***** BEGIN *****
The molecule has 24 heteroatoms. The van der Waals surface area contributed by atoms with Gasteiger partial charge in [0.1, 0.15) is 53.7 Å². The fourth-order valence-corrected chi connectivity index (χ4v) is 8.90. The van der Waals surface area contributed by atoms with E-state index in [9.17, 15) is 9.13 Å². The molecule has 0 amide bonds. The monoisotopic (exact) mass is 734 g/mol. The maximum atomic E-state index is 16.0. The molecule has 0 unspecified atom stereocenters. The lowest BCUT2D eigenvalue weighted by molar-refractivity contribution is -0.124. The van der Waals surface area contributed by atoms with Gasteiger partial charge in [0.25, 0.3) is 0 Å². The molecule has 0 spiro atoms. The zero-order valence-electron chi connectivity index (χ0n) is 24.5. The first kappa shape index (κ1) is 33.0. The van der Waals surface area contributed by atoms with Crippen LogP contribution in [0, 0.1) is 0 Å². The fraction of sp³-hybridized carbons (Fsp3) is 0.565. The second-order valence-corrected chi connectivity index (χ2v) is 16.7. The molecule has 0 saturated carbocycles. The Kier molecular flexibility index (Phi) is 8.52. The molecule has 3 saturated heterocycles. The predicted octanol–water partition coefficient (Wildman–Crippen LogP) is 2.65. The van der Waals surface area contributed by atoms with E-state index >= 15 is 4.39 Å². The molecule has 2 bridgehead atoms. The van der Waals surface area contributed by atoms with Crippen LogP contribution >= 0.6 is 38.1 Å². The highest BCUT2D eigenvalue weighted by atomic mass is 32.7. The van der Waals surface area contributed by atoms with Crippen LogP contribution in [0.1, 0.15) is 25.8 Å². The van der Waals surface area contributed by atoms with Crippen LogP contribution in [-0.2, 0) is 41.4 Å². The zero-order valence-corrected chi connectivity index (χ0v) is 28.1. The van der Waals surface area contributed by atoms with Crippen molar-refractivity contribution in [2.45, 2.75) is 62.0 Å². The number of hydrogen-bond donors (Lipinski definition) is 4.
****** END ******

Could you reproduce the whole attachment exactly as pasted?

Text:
The molecule has 24 heteroatoms. The van der Waals surface area contributed by atoms with Gasteiger partial charge in [0.1, 0.15) is 53.7 Å². The fourth-order valence-corrected chi connectivity index (χ4v) is 8.90. The van der Waals surface area contributed by atoms with E-state index in [9.17, 15) is 9.13 Å². The molecule has 0 amide bonds. The monoisotopic (exact) mass is 734 g/mol. The maximum atomic E-state index is 16.0. The molecule has 0 unspecified atom stereocenters. The lowest BCUT2D eigenvalue weighted by molar-refractivity contribution is -0.124. The van der Waals surface area contributed by atoms with Gasteiger partial charge in [0.25, 0.3) is 0 Å². The molecule has 0 spiro atoms. The zero-order valence-electron chi connectivity index (χ0n) is 24.5. The first kappa shape index (κ1) is 33.0. The van der Waals surface area contributed by atoms with Crippen LogP contribution in [0, 0.1) is 0 Å². The fraction of sp³-hybridized carbons (Fsp3) is 0.565. The second-order valence-corrected chi connectivity index (χ2v) is 16.7. The molecule has 0 saturated carbocycles. The Kier molecular flexibility index (Phi) is 8.52. The molecule has 3 saturated heterocycles. The predicted octanol–water partition coefficient (Wildman–Crippen LogP) is 2.65. The van der Waals surface area contributed by atoms with E-state index >= 15 is 4.39 Å². The molecule has 2 bridgehead atoms. The van der Waals surface area contributed by atoms with Crippen LogP contribution >= 0.6 is 38.1 Å². The highest BCUT2D eigenvalue weighted by atomic mass is 32.7. The van der Waals surface area contributed by atoms with Crippen LogP contribution in [0.1, 0.15) is 25.8 Å². The van der Waals surface area contributed by atoms with Crippen LogP contribution in [-0.2, 0) is 41.4 Å². The zero-order valence-corrected chi connectivity index (χ0v) is 28.1. The van der Waals surface area contributed by atoms with Crippen molar-refractivity contribution in [2.45, 2.75) is 62.0 Å². The number of hydrogen-bond donors (Lipinski definition) is 4.